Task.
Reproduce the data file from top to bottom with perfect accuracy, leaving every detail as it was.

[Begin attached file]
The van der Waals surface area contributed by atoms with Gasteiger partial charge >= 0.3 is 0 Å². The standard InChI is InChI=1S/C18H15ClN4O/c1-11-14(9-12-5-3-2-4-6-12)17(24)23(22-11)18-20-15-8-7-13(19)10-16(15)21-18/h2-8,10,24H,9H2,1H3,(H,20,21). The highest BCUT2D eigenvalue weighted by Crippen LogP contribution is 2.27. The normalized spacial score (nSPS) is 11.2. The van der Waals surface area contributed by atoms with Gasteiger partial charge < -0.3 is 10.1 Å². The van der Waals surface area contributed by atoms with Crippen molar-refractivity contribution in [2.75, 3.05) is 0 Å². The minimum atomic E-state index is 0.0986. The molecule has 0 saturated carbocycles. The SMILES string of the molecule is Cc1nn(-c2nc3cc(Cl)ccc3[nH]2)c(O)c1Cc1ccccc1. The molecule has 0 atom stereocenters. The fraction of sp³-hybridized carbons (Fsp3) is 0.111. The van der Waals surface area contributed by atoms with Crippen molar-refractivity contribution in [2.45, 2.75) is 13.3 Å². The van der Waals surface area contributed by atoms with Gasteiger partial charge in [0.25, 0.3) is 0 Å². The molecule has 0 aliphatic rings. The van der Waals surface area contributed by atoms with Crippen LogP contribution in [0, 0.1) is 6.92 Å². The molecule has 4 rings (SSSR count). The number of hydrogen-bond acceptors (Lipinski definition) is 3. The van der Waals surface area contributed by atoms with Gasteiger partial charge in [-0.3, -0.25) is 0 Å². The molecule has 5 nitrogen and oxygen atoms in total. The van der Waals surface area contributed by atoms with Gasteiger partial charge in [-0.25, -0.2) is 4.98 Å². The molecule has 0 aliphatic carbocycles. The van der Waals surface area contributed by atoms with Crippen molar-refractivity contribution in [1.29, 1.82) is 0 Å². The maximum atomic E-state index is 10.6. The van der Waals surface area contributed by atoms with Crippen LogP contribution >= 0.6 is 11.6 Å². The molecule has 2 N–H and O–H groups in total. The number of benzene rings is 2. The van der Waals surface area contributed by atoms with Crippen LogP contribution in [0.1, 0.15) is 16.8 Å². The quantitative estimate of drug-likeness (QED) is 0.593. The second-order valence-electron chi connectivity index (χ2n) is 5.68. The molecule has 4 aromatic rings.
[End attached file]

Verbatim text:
The van der Waals surface area contributed by atoms with Gasteiger partial charge >= 0.3 is 0 Å². The standard InChI is InChI=1S/C18H15ClN4O/c1-11-14(9-12-5-3-2-4-6-12)17(24)23(22-11)18-20-15-8-7-13(19)10-16(15)21-18/h2-8,10,24H,9H2,1H3,(H,20,21). The highest BCUT2D eigenvalue weighted by Crippen LogP contribution is 2.27. The normalized spacial score (nSPS) is 11.2. The van der Waals surface area contributed by atoms with Gasteiger partial charge < -0.3 is 10.1 Å². The van der Waals surface area contributed by atoms with Crippen molar-refractivity contribution in [2.75, 3.05) is 0 Å². The minimum atomic E-state index is 0.0986. The molecule has 0 saturated carbocycles. The SMILES string of the molecule is Cc1nn(-c2nc3cc(Cl)ccc3[nH]2)c(O)c1Cc1ccccc1. The molecule has 0 atom stereocenters. The fraction of sp³-hybridized carbons (Fsp3) is 0.111. The van der Waals surface area contributed by atoms with Crippen molar-refractivity contribution in [2.45, 2.75) is 13.3 Å². The van der Waals surface area contributed by atoms with Gasteiger partial charge in [0.25, 0.3) is 0 Å². The molecule has 0 aliphatic rings. The van der Waals surface area contributed by atoms with Crippen LogP contribution in [0, 0.1) is 6.92 Å². The molecule has 4 rings (SSSR count). The number of hydrogen-bond acceptors (Lipinski definition) is 3. The van der Waals surface area contributed by atoms with Gasteiger partial charge in [-0.3, -0.25) is 0 Å². The molecule has 5 nitrogen and oxygen atoms in total. The van der Waals surface area contributed by atoms with Gasteiger partial charge in [-0.25, -0.2) is 4.98 Å². The molecule has 0 aliphatic carbocycles. The van der Waals surface area contributed by atoms with Crippen molar-refractivity contribution in [1.29, 1.82) is 0 Å². The maximum atomic E-state index is 10.6. The van der Waals surface area contributed by atoms with Crippen LogP contribution >= 0.6 is 11.6 Å². The molecule has 2 N–H and O–H groups in total. The number of benzene rings is 2. The van der Waals surface area contributed by atoms with Crippen LogP contribution in [0.1, 0.15) is 16.8 Å². The quantitative estimate of drug-likeness (QED) is 0.593. The second-order valence-electron chi connectivity index (χ2n) is 5.68. The molecule has 4 aromatic rings.